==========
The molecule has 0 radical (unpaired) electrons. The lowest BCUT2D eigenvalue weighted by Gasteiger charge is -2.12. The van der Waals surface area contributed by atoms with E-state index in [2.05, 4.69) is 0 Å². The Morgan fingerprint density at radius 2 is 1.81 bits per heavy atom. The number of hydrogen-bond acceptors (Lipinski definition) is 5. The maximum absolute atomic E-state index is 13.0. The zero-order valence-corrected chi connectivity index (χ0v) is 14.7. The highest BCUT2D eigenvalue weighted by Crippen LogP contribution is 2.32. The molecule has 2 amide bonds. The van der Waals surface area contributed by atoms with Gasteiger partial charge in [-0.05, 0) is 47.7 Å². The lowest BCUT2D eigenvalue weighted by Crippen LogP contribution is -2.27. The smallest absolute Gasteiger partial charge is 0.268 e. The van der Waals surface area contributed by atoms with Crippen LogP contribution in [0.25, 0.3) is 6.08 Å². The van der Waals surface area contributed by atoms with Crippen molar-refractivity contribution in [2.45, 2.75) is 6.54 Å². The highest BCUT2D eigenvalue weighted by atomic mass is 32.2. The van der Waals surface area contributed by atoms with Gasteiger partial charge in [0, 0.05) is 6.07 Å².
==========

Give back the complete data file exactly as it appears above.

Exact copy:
The molecule has 0 radical (unpaired) electrons. The lowest BCUT2D eigenvalue weighted by Gasteiger charge is -2.12. The van der Waals surface area contributed by atoms with E-state index in [2.05, 4.69) is 0 Å². The Morgan fingerprint density at radius 2 is 1.81 bits per heavy atom. The number of hydrogen-bond acceptors (Lipinski definition) is 5. The maximum absolute atomic E-state index is 13.0. The zero-order valence-corrected chi connectivity index (χ0v) is 14.7. The highest BCUT2D eigenvalue weighted by Crippen LogP contribution is 2.32. The molecule has 2 amide bonds. The van der Waals surface area contributed by atoms with Gasteiger partial charge in [-0.05, 0) is 47.7 Å². The lowest BCUT2D eigenvalue weighted by Crippen LogP contribution is -2.27. The smallest absolute Gasteiger partial charge is 0.268 e. The van der Waals surface area contributed by atoms with Crippen LogP contribution in [0.25, 0.3) is 6.08 Å². The van der Waals surface area contributed by atoms with Crippen molar-refractivity contribution in [2.45, 2.75) is 6.54 Å². The highest BCUT2D eigenvalue weighted by atomic mass is 32.2. The van der Waals surface area contributed by atoms with Gasteiger partial charge in [0, 0.05) is 6.07 Å².